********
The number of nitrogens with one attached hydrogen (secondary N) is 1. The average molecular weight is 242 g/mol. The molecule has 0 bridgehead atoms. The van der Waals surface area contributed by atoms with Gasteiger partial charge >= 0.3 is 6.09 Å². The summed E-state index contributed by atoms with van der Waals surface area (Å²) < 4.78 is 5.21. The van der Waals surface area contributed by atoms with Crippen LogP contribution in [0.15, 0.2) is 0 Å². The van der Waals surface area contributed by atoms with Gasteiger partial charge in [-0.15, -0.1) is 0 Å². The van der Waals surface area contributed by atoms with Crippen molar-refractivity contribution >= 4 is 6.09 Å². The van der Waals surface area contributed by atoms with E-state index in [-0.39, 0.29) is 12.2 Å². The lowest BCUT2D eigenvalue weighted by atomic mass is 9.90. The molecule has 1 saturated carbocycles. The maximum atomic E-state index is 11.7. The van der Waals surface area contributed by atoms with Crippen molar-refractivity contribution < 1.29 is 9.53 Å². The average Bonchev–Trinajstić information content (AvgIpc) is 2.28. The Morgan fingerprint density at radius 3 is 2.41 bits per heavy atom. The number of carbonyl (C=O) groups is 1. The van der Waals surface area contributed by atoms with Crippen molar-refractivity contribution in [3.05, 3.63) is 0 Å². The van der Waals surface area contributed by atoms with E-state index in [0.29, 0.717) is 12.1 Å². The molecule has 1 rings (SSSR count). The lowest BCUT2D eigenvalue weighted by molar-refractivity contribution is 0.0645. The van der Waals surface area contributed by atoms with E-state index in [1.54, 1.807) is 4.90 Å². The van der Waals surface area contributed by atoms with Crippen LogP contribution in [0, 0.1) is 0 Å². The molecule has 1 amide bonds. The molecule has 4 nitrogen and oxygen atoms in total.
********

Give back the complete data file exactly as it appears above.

The number of nitrogens with one attached hydrogen (secondary N) is 1. The average molecular weight is 242 g/mol. The molecule has 0 bridgehead atoms. The van der Waals surface area contributed by atoms with Gasteiger partial charge >= 0.3 is 6.09 Å². The summed E-state index contributed by atoms with van der Waals surface area (Å²) < 4.78 is 5.21. The van der Waals surface area contributed by atoms with Crippen LogP contribution in [0.15, 0.2) is 0 Å². The van der Waals surface area contributed by atoms with Gasteiger partial charge in [-0.15, -0.1) is 0 Å². The van der Waals surface area contributed by atoms with Crippen molar-refractivity contribution >= 4 is 6.09 Å². The van der Waals surface area contributed by atoms with E-state index in [-0.39, 0.29) is 12.2 Å². The lowest BCUT2D eigenvalue weighted by atomic mass is 9.90. The molecule has 1 saturated carbocycles. The maximum atomic E-state index is 11.7. The van der Waals surface area contributed by atoms with Crippen molar-refractivity contribution < 1.29 is 9.53 Å². The average Bonchev–Trinajstić information content (AvgIpc) is 2.28. The Morgan fingerprint density at radius 3 is 2.41 bits per heavy atom. The number of carbonyl (C=O) groups is 1. The van der Waals surface area contributed by atoms with Crippen molar-refractivity contribution in [3.05, 3.63) is 0 Å². The van der Waals surface area contributed by atoms with E-state index in [0.29, 0.717) is 12.1 Å². The molecule has 1 rings (SSSR count). The lowest BCUT2D eigenvalue weighted by molar-refractivity contribution is 0.0645. The van der Waals surface area contributed by atoms with E-state index in [1.54, 1.807) is 4.90 Å². The van der Waals surface area contributed by atoms with Crippen LogP contribution in [0, 0.1) is 0 Å². The molecule has 1 amide bonds. The molecule has 4 nitrogen and oxygen atoms in total.